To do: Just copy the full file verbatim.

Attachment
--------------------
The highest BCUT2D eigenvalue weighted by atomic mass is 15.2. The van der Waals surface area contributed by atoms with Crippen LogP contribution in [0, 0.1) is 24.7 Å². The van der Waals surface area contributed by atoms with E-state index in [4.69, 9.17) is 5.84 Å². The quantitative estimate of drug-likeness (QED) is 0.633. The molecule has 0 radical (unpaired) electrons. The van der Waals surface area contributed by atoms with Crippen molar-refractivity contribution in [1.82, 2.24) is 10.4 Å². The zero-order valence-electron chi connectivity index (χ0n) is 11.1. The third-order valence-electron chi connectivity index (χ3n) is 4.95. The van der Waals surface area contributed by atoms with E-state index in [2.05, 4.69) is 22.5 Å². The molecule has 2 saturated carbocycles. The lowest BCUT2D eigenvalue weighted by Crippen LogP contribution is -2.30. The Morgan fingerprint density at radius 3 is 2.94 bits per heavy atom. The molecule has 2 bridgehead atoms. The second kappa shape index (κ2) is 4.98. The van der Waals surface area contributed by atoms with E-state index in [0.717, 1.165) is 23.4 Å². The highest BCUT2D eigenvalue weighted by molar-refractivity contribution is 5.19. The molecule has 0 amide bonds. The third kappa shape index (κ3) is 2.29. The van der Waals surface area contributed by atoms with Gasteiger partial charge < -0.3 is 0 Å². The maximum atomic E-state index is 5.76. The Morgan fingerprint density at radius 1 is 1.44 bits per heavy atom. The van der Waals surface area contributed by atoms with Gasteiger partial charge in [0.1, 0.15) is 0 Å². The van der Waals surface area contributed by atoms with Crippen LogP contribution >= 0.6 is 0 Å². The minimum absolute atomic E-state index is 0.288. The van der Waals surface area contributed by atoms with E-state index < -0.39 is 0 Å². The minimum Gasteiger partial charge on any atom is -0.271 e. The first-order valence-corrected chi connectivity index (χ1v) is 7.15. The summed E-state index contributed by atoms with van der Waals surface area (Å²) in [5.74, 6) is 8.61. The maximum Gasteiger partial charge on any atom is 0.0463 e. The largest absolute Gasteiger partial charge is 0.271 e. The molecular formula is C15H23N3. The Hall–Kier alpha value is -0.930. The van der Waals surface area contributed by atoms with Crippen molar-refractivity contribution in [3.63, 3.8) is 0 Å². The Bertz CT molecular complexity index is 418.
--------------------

The highest BCUT2D eigenvalue weighted by atomic mass is 15.2. The van der Waals surface area contributed by atoms with Crippen LogP contribution in [0, 0.1) is 24.7 Å². The van der Waals surface area contributed by atoms with E-state index in [4.69, 9.17) is 5.84 Å². The quantitative estimate of drug-likeness (QED) is 0.633. The molecule has 0 radical (unpaired) electrons. The van der Waals surface area contributed by atoms with Crippen molar-refractivity contribution in [1.82, 2.24) is 10.4 Å². The zero-order valence-electron chi connectivity index (χ0n) is 11.1. The third-order valence-electron chi connectivity index (χ3n) is 4.95. The van der Waals surface area contributed by atoms with E-state index in [2.05, 4.69) is 22.5 Å². The molecule has 2 saturated carbocycles. The lowest BCUT2D eigenvalue weighted by Crippen LogP contribution is -2.30. The Morgan fingerprint density at radius 3 is 2.94 bits per heavy atom. The molecule has 2 bridgehead atoms. The second kappa shape index (κ2) is 4.98. The van der Waals surface area contributed by atoms with E-state index in [0.717, 1.165) is 23.4 Å². The highest BCUT2D eigenvalue weighted by molar-refractivity contribution is 5.19. The molecule has 0 amide bonds. The third kappa shape index (κ3) is 2.29. The van der Waals surface area contributed by atoms with Gasteiger partial charge < -0.3 is 0 Å². The maximum atomic E-state index is 5.76. The Morgan fingerprint density at radius 1 is 1.44 bits per heavy atom. The van der Waals surface area contributed by atoms with Gasteiger partial charge in [0.1, 0.15) is 0 Å². The van der Waals surface area contributed by atoms with Crippen LogP contribution >= 0.6 is 0 Å². The minimum absolute atomic E-state index is 0.288. The van der Waals surface area contributed by atoms with E-state index < -0.39 is 0 Å². The minimum Gasteiger partial charge on any atom is -0.271 e. The first-order valence-corrected chi connectivity index (χ1v) is 7.15. The summed E-state index contributed by atoms with van der Waals surface area (Å²) in [5.74, 6) is 8.61. The maximum Gasteiger partial charge on any atom is 0.0463 e. The largest absolute Gasteiger partial charge is 0.271 e. The molecular formula is C15H23N3. The Hall–Kier alpha value is -0.930. The van der Waals surface area contributed by atoms with Crippen molar-refractivity contribution in [3.63, 3.8) is 0 Å². The Bertz CT molecular complexity index is 418.